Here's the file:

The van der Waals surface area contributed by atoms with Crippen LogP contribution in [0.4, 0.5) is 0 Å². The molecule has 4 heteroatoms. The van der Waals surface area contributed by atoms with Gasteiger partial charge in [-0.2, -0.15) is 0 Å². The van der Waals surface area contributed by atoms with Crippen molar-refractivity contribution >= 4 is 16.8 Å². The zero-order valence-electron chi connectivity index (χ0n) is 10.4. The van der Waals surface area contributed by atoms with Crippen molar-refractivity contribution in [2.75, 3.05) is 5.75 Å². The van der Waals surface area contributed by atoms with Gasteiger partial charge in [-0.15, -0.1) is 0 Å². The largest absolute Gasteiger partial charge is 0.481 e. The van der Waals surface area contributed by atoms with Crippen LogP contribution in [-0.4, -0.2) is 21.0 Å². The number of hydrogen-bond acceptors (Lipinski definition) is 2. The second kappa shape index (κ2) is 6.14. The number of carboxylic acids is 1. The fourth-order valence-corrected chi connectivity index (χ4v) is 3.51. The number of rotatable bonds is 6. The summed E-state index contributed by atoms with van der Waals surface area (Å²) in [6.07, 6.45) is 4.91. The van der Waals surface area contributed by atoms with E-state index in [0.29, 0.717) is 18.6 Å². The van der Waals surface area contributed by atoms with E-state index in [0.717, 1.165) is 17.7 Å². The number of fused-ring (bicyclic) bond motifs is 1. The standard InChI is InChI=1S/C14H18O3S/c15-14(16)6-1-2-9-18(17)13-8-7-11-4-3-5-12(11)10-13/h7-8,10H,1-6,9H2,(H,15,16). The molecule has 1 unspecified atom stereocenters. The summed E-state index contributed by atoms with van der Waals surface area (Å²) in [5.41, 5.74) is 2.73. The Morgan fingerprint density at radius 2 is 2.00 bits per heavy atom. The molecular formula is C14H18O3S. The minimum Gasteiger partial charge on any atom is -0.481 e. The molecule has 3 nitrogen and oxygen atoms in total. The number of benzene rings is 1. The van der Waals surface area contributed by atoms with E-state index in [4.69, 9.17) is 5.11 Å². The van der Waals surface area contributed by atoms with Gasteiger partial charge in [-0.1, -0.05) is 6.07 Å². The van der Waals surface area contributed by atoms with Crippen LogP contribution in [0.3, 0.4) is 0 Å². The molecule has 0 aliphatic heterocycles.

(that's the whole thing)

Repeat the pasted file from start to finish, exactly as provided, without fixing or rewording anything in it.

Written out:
The van der Waals surface area contributed by atoms with Crippen LogP contribution in [0.4, 0.5) is 0 Å². The molecule has 4 heteroatoms. The van der Waals surface area contributed by atoms with Gasteiger partial charge in [-0.2, -0.15) is 0 Å². The van der Waals surface area contributed by atoms with Crippen molar-refractivity contribution >= 4 is 16.8 Å². The zero-order valence-electron chi connectivity index (χ0n) is 10.4. The van der Waals surface area contributed by atoms with Crippen molar-refractivity contribution in [2.75, 3.05) is 5.75 Å². The van der Waals surface area contributed by atoms with Gasteiger partial charge in [-0.15, -0.1) is 0 Å². The largest absolute Gasteiger partial charge is 0.481 e. The van der Waals surface area contributed by atoms with Crippen LogP contribution in [-0.4, -0.2) is 21.0 Å². The number of hydrogen-bond acceptors (Lipinski definition) is 2. The second kappa shape index (κ2) is 6.14. The number of carboxylic acids is 1. The fourth-order valence-corrected chi connectivity index (χ4v) is 3.51. The number of rotatable bonds is 6. The summed E-state index contributed by atoms with van der Waals surface area (Å²) in [6.07, 6.45) is 4.91. The van der Waals surface area contributed by atoms with E-state index in [0.29, 0.717) is 18.6 Å². The van der Waals surface area contributed by atoms with E-state index in [0.717, 1.165) is 17.7 Å². The number of fused-ring (bicyclic) bond motifs is 1. The standard InChI is InChI=1S/C14H18O3S/c15-14(16)6-1-2-9-18(17)13-8-7-11-4-3-5-12(11)10-13/h7-8,10H,1-6,9H2,(H,15,16). The molecule has 1 unspecified atom stereocenters. The summed E-state index contributed by atoms with van der Waals surface area (Å²) in [5.41, 5.74) is 2.73. The Morgan fingerprint density at radius 2 is 2.00 bits per heavy atom. The molecular formula is C14H18O3S. The minimum Gasteiger partial charge on any atom is -0.481 e. The molecule has 3 nitrogen and oxygen atoms in total. The number of benzene rings is 1. The van der Waals surface area contributed by atoms with E-state index in [4.69, 9.17) is 5.11 Å². The van der Waals surface area contributed by atoms with Gasteiger partial charge in [-0.1, -0.05) is 6.07 Å². The van der Waals surface area contributed by atoms with Crippen LogP contribution in [0.3, 0.4) is 0 Å². The molecule has 0 aliphatic heterocycles.